Nina Mandell
Tuesday January 8th, 2008

The bulls come in shades of mean like Frank the Tank and Slammer, even a Chad Pennington-owned Get Ir Done. They snarl, they throw snot, they buck, and, last week, they did it in New York City as the Ford Tough rodeo series made a stop at Madison Square Garden.

The cowboys on the series saddle up on the bulking creatures for eight seconds at a time, hoping to earn paychecks ranging from $20,000 to over $50,000 for a first-place finish. The lucky cowboy last weekend was Valdiron de Oliveira, a Brazilian born-bull rider who held his breath as he watched fan favorite Chris Shivers get bucked off Bad Medicine in the final round. That ride, combined with de Oliveira's atop a bull named Outsider, helped him nab $31,400.

"The win means everything because I came to the United States to be a world champion," said de Oliveira, his hands bloodied from holding onto the rope so firmly. "To win this event in NYC, it's a big step up."

While the big prize seems like a paltry amount compared to what other professional athletes earn, it's the largest payday the two-year tour veteran has earned this year. His prize money last year amounted to $88,015 after he placed in 27 cups. The year before, he took home a little more than $16,000.

"He has to be careful what he does with that money," said a fellow rider. "He might get hurt next week and not be able to compete for six months."

And riders do get hurt. Last year, de Oliveira was hospitalized for a week after a bull stepped on his stomach. In New York last weekend, fans watched passively as second-place finisher J.B. Mauney was dragged around by a bull when his dismount caused his spur to get caught in the rope. Earlier that day, another rider was taken out of the ring with a bloodied face after his head collided with a bull's horns. One of the tour's top stars, Justin McBride, is sidelined for more than six months as he undergoes rehabilitation of his left shoulder following surgery for ligament and cartilage damage and a torn rotator cuff.

The decision to compete against the odds of injuries, death and no paydays is explained in mounds of country songs dedicated to the sport. Some of the riders say they were born to do -- ("I get so excited ... I just want to ride that bull," said de Oliveira), or that they're drawn by camaraderie among the cowboys who often live together ("you can't compete against you're buddies, you compete against the bulls"), and then there are the parties ("let's give a cheer to wake up the young men who didn't realize there are two one o'clocks in a day," said the announcer, ribbing on the younger cowboys who were still tired from the Jack Daniels sponsored party the night before).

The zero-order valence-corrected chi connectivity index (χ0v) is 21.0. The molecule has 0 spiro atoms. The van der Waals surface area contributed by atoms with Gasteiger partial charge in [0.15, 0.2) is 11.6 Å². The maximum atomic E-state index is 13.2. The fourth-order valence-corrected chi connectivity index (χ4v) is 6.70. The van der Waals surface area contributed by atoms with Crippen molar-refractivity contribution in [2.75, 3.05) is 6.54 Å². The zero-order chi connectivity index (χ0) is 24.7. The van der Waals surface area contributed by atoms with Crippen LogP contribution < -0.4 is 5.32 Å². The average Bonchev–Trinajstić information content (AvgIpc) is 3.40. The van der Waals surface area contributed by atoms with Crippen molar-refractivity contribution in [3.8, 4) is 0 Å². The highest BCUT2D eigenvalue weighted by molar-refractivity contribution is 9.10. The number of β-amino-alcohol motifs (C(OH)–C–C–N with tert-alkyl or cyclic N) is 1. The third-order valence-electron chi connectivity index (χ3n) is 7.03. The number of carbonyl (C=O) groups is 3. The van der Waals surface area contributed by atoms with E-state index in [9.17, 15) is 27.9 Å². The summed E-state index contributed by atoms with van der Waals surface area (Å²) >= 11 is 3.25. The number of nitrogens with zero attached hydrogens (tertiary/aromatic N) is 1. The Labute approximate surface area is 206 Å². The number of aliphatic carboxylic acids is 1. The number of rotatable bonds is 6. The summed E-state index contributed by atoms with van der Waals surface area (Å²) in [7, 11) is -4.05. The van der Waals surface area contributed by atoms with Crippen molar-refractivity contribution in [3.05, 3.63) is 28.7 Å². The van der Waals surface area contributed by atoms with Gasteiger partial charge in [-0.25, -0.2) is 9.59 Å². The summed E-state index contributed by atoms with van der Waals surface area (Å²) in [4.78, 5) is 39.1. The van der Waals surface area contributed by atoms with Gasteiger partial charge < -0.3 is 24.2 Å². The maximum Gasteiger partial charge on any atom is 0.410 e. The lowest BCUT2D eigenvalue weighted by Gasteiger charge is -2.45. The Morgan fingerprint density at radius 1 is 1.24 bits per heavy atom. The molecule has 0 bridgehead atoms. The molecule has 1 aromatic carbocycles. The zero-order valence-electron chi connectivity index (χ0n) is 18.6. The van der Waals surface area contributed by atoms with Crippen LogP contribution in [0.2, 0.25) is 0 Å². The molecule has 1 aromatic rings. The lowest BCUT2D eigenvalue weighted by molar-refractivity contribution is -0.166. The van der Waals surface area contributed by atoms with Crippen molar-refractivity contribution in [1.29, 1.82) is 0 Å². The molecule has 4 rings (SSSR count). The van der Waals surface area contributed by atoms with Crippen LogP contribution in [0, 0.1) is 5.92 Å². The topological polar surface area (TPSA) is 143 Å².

Being successful in Professional Bull Riding (PRB) can turn a cowboy into a household name in certain parts of the country and help him earn fame that transcends rodeo fame. Shivers has been featured in Esquire, while McBride has released his own country cd, appeared at the Country Music Awards and claims country star Tracy Byrd as a good friend.

"I'm sure I wouldn't have made a record if I wasn't a world champion bull rider," McBride said.

That niche fame can turn into the real big money in the sport: endorsement deals. Wrangler jeans, Enterprise Car Rentals, Cinch jeans and ranch equipment companies are big sponsors of riders and the PBR, and eventually successful riders can bring in seven figures a year. Some riders wear their endorsements on their protective vests, while others advertise the lack thereof ("Your logo here" says the top of Dustin Elliott's vest) -- if they can stay on the tour and compete. Marketed solely on its riders, the sport is a natural for the cowboys to turn themselves into brand names.

"Financially, PBR has given me everything I've got," said McBride. "I've got a 3,200-acre ranch bought and paid for by the PBR."

As PBR grows, the pot for all of the riders grows too -- the company now gives shares of the company as rewards to cowboys, based on points finished on the tour. While the PBR's financial statements aren't public, it's annual revenues are estimated to be around $60 million by Sean Gleason, its chief marketing officer, and the company continues to grow internationally. In 2002, attendance was an estimated 10 million and by 2006 attendance had grown to 20 million.

But for unsponsored riders like de Oliveira, that win in New York, those eight seconds of glory might have been enough to keep him getting back on the bull.

"I don't even remember what happened," he said, as he received congratulations and calls for a bigger belt buckle. "I have no words."

And for today, he has a paycheck and another chance to get back on the bull.

"This is one of the last true sports, there's no guarantees, there's no contracts," McBride said. "You have to ride, and you have to win or else you're gone."

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